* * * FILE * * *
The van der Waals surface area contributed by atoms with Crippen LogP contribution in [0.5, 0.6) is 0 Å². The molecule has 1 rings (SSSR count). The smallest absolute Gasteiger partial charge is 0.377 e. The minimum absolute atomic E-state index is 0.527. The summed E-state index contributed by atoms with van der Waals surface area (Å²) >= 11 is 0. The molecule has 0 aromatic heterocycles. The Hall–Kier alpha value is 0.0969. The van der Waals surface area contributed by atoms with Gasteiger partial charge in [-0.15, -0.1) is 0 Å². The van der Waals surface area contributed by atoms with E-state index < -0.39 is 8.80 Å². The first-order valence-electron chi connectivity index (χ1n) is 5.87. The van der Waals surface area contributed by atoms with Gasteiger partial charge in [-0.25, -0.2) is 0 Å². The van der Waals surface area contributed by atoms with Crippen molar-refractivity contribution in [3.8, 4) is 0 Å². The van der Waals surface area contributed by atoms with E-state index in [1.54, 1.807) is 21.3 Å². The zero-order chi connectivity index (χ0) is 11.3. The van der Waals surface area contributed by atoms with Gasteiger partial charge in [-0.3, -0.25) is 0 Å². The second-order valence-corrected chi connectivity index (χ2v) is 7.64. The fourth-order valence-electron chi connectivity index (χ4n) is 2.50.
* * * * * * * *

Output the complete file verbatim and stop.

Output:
The van der Waals surface area contributed by atoms with Crippen LogP contribution in [0.5, 0.6) is 0 Å². The molecule has 1 rings (SSSR count). The smallest absolute Gasteiger partial charge is 0.377 e. The minimum absolute atomic E-state index is 0.527. The summed E-state index contributed by atoms with van der Waals surface area (Å²) >= 11 is 0. The molecule has 0 aromatic heterocycles. The Hall–Kier alpha value is 0.0969. The van der Waals surface area contributed by atoms with Gasteiger partial charge in [-0.15, -0.1) is 0 Å². The van der Waals surface area contributed by atoms with E-state index < -0.39 is 8.80 Å². The first-order valence-electron chi connectivity index (χ1n) is 5.87. The van der Waals surface area contributed by atoms with Gasteiger partial charge in [-0.25, -0.2) is 0 Å². The van der Waals surface area contributed by atoms with Crippen molar-refractivity contribution in [3.8, 4) is 0 Å². The van der Waals surface area contributed by atoms with E-state index in [1.54, 1.807) is 21.3 Å². The zero-order chi connectivity index (χ0) is 11.3. The van der Waals surface area contributed by atoms with Gasteiger partial charge in [-0.3, -0.25) is 0 Å². The second-order valence-corrected chi connectivity index (χ2v) is 7.64. The fourth-order valence-electron chi connectivity index (χ4n) is 2.50.